A/N: I don't usually put these at the beginning, but I think it's needed here. This story is AU. It features a female Sherlock and there will be supernatural elements that do not correspond to either the ACD books or the TV show.

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The voices leak through the walls of the old building, drift from downstairs. Mrs. Hudson is trying to be quiet; Lestrade thinks he's being subtle but can never quite manage it.

If this is the quality of police detectives at the Met, Sherlyn reflects, it's really no wonder that the criminal Moriarty—of not-so-blessed memory—was obsessed with her.

It could be said that he overreacted a touch, however. She smiles, a slight twitching at the corners of her lips, dismisses the thought.

Lestrade's voice rises slightly, and Sherlyn tilts her head as she listens. The tone suggests he's asking after her welfare, and that Mrs. Hudson is saying far too much.

His speech really carries. Perhaps Lestrade wishes to be heard? Maybe it's part of a plan?

Doubtful.

Sherlyn sighs, already feels put upon. Predictable. Why must she continually have the same conversation? Clumsy. Redundant If John had been there, she would have said her thoughts aloud. But then again, if he had been, the entire painful discourse she was about to endure would hardly be relevant, would it?

John is not here.

She's tempted to bolt the door, but refrains. He'll only come back. None of the detectives know how to take a hint, even at the best of times.

That was one thing about John; he knew how to be subtle. He understood far more than she ever acknowledged.

Sherlyn sighs, takes a clove cigarette from the pack lying on her violin case. The spark from the lit end reflects in the window by which she stands, a burning ember illuminating her pale skin. She exhales with deep satisfaction, watching the mirror image of the smoke dissipate toward the corners of the room. Lestrade hates cigarette smoke, these in particular.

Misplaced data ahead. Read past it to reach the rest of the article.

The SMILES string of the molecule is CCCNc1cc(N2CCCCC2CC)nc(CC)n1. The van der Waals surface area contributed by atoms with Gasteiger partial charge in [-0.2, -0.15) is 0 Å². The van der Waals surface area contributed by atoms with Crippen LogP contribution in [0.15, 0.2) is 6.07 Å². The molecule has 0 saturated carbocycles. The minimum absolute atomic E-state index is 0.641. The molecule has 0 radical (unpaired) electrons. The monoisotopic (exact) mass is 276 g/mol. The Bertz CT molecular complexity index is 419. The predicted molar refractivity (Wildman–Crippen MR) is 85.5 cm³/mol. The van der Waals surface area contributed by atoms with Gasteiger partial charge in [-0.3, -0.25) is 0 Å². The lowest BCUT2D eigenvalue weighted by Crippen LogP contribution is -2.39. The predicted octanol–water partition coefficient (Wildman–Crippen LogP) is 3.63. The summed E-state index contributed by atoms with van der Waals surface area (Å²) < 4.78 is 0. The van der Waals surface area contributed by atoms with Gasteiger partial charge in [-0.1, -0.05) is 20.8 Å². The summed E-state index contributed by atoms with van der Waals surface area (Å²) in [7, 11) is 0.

Outside the window, the night seems very dark. For a moment, she closes her eyes. It could be that she is wrong about John. She liked to think it was the spark of understanding she saw in his eyes. But perhaps it wasn't, and she's projecting. An ideal version of an invisible man.

She can't rule it out entirely. That's what the therapist used to say about her father, about the hero worship she had once he'd left. Is she transferring the same framework to another male?

Yes, it's possible John didn't understand her at all. But perhaps he would have, if she had given him a chance.

Irrelevant. He's gone. She huffs at herself, at her entirely too-predictable line of thought. At the pain that makes her chest before she can shut down her unproductive line of reasoning.

Heavy footsteps clomp up the stairs and Lestrade opens the door without knocking. Rude. Typical tactics, boundary pushing to be followed by quasi paternalistic behavior.

Sherlyn stifles another sigh. At least Moriarty hadn't been boring. Unlike this.

Lestrade finds her standing in front of the window, playing the violin and, other than one glance, ignoring his presence entirely.

The slight look tells her a lot, of course: Lestrade is separated from his wife and now living in close proximity to someone who breeds Siamese cats. He's gained weight around his waistline, has had to loosen his belt one notch. He's been drinking too much and working long hours. His lower back is bothering him again.

"Tchaikovsky's not going to put me off, you know," he says, grimacing against the unventilated smell of cigarette smoke that now fills the flat. His tone is falsely jovial, with a slight tension in his tone. He didn't want to be here. Interesting. Perhaps Lestrade has some common sense, after all. "I know you just started playing to ignore me."

What Sherlyn is playing sounds nothing like Tchaikovsky, not even remotely. It is, in point of fact, a modern cello piece she has adapted for the violin.

She glances at him and pointedly says nothing. If he didn't want to come, perhaps he will leave

Lestratde sighs, which means he won't. "Look. I came—"

The music volume increases exponentially. If it hadn't been such a somber piece, Sherlyn would have increased the tempo as well.

But Lestrade won't be so easily dissuaded. He raises his voice. "Sher—If you would only stop for one second—I came because—" He shouts, "John's been declared dead."

The music screeches to a halt. Lestrade's shout echoes inside Sherlyn's head, a meaningless feedback loop. The silence between them stretches.